What kind of food do you like?
Des Essientes 7 | 1,291
15 Jul 2011 #41
Very true. :-)

Those who claim to know the "truth" regarding counterfactual statements are idiots.

Oh really? Maybe that makes up for the awful food

You have never eaten there so your claim regarding the quality its food is worthless and you are obviously jealous of the beauty and vitality of Poles, and Polish-Americans, hence your asinine attempts denigrate us on this forum.
jyjkhfa
15 Jul 2011 #42
What I hated to even look at, was flaki, it looked like a vomit to me and it smelt terrible too.

Flaki are delicious but they must be prepared well. Don't even try to buy it ready in a shop!!!
JonnyM 11 | 2,620
15 Jul 2011 #43
You have never eaten there so you claim regarding the quality its food is worthless and you are obviously jealous of the beauty and vitality of Poles, and Polish-Americans, hence your asinine attempts denigrate us on this forum.

You have never been to Poland and certainly never eaten here, so your tendency for special pleading about something you have never experienced first-hand is beyond asinine.
Monia
15 Jul 2011 #44
Polish restaurant food is not particularly good.

You are the troll nb 2 and with Harry , you make 3 of you who need to be banned for good . All your comments are just to stir up hatred nothing else.
jyjkhfa
15 Jul 2011 #45
All your comments are just to stir up hatred nothing else.

Just because he doesn't like Polish food? :|
JonnyM 11 | 2,620
15 Jul 2011 #46
You are the troll

So are you denying that Polish restaurant food and service is not particularly good?

So far you haven't commented on the topic of the thread - all you can do is troll.
Marynka11 4 | 676
15 Jul 2011 #47
All your comments are just to stir up hatred nothing else.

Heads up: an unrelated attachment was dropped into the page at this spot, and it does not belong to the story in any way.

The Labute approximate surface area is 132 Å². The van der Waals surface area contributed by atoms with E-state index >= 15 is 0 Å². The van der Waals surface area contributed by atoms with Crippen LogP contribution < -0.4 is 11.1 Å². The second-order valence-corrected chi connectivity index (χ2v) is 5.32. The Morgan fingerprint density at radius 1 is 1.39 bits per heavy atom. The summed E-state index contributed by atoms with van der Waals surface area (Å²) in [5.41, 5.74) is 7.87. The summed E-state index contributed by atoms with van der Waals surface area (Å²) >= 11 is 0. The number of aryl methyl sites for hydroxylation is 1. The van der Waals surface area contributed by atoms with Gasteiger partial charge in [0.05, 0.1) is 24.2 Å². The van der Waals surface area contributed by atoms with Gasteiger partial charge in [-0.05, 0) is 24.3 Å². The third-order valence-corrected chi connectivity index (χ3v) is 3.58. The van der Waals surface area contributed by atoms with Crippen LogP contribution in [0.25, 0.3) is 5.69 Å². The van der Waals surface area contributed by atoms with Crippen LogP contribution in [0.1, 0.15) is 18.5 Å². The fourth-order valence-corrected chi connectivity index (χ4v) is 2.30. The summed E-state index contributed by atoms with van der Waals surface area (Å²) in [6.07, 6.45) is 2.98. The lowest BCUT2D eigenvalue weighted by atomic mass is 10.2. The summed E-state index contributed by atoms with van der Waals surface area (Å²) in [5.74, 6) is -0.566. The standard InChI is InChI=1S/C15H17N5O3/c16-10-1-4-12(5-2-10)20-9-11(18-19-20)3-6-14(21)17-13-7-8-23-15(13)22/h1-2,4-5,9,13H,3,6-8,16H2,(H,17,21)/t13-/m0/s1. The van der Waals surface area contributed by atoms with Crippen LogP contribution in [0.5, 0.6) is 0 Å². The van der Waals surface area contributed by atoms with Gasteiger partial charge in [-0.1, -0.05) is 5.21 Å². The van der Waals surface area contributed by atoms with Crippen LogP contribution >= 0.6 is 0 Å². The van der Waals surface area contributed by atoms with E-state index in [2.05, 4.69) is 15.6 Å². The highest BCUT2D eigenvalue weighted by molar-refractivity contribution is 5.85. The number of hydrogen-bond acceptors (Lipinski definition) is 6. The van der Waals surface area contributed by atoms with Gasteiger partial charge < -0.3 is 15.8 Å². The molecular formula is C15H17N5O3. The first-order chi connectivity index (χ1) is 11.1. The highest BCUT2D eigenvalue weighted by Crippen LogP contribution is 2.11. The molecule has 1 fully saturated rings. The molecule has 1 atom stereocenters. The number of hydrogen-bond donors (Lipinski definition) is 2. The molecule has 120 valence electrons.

Relax Monia. Not everyone has to like Polish food.
A J 4 | 1,088
15 Jul 2011 #48
Yes. Round the world there are many.

Yeah, but be fair for a moment.. Only English people like an English breakfast.

;P
pgtx 30 | 3,156
15 Jul 2011 #49
Polish restaurant food is not particularly good.

but Polish food?somebody who eats badly prepared food, of course, won't like it...

Don't even try to buy it ready in a shop!!!

actually I did buy ready falczki in a Polish store and it was quite good, not as good and spiced up like my grandma's but still...
JonnyM 11 | 2,620
15 Jul 2011 #50
Yeah, but be fair for a moment.. Only English people like an English breakfast.

Most don't, but in the cafes that dot the streets of Tottenham when I spent a few weeks there recently, it tended to be Poles who were tucking into the gloriously heart attack-inducing platefuls.

posters on this forum obviously feel inadequate when they compare themselves to Poles

That's one of the funniest things I've read here. And amazingly it was written by somebody who has no direct experience of Poland!

but Polish food?somebody who eats badly prepared food, of course, won't like it...

That's the point! Home-cooked can be quite nice, but in restaurants something often goes badly wrong.
Des Essientes 7 | 1,291
15 Jul 2011 #51
Not everyone has to like Polish food.

That is true, but this thread claims that Polish restaurants are not successful in America. Myself and other posters have proved it wrong and so the trolls respond with blanket claims about Polish food and restaurants in Poland itself. This thread is about Polish restaurants in the USA.
JonnyM 11 | 2,620
15 Jul 2011 #52